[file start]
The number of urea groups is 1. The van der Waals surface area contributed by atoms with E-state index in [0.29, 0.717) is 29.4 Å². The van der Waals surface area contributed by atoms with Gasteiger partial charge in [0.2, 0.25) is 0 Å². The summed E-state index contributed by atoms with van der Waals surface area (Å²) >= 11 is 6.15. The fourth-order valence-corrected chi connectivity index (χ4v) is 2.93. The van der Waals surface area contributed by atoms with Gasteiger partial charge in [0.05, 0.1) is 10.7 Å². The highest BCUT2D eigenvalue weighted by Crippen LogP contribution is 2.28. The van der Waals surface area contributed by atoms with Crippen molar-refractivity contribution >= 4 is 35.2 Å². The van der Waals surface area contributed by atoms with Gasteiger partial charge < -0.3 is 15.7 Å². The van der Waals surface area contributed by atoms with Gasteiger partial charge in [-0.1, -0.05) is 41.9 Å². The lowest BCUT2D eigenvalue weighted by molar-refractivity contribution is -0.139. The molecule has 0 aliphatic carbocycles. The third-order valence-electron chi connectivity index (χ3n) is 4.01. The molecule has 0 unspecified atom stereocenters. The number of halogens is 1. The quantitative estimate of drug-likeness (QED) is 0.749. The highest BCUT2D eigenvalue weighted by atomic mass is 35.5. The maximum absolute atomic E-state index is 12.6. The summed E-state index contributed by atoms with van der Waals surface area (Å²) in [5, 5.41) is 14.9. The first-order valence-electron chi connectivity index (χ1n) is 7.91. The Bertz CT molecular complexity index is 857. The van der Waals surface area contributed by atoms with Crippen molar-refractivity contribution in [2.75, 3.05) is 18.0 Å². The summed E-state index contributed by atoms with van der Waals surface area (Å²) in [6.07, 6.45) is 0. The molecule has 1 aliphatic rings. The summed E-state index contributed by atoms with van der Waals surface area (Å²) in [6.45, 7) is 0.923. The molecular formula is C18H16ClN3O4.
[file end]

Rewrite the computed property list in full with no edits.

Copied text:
The number of urea groups is 1. The van der Waals surface area contributed by atoms with E-state index in [0.29, 0.717) is 29.4 Å². The van der Waals surface area contributed by atoms with Gasteiger partial charge in [0.2, 0.25) is 0 Å². The summed E-state index contributed by atoms with van der Waals surface area (Å²) >= 11 is 6.15. The fourth-order valence-corrected chi connectivity index (χ4v) is 2.93. The van der Waals surface area contributed by atoms with Gasteiger partial charge in [0.05, 0.1) is 10.7 Å². The highest BCUT2D eigenvalue weighted by Crippen LogP contribution is 2.28. The van der Waals surface area contributed by atoms with Crippen molar-refractivity contribution >= 4 is 35.2 Å². The van der Waals surface area contributed by atoms with Gasteiger partial charge < -0.3 is 15.7 Å². The van der Waals surface area contributed by atoms with Gasteiger partial charge in [-0.1, -0.05) is 41.9 Å². The lowest BCUT2D eigenvalue weighted by molar-refractivity contribution is -0.139. The molecule has 0 aliphatic carbocycles. The third-order valence-electron chi connectivity index (χ3n) is 4.01. The molecule has 0 unspecified atom stereocenters. The number of halogens is 1. The quantitative estimate of drug-likeness (QED) is 0.749. The highest BCUT2D eigenvalue weighted by atomic mass is 35.5. The maximum absolute atomic E-state index is 12.6. The summed E-state index contributed by atoms with van der Waals surface area (Å²) in [5, 5.41) is 14.9. The first-order valence-electron chi connectivity index (χ1n) is 7.91. The Bertz CT molecular complexity index is 857. The van der Waals surface area contributed by atoms with Crippen molar-refractivity contribution in [2.75, 3.05) is 18.0 Å². The summed E-state index contributed by atoms with van der Waals surface area (Å²) in [6.07, 6.45) is 0. The molecule has 1 aliphatic rings. The summed E-state index contributed by atoms with van der Waals surface area (Å²) in [6.45, 7) is 0.923. The molecular formula is C18H16ClN3O4.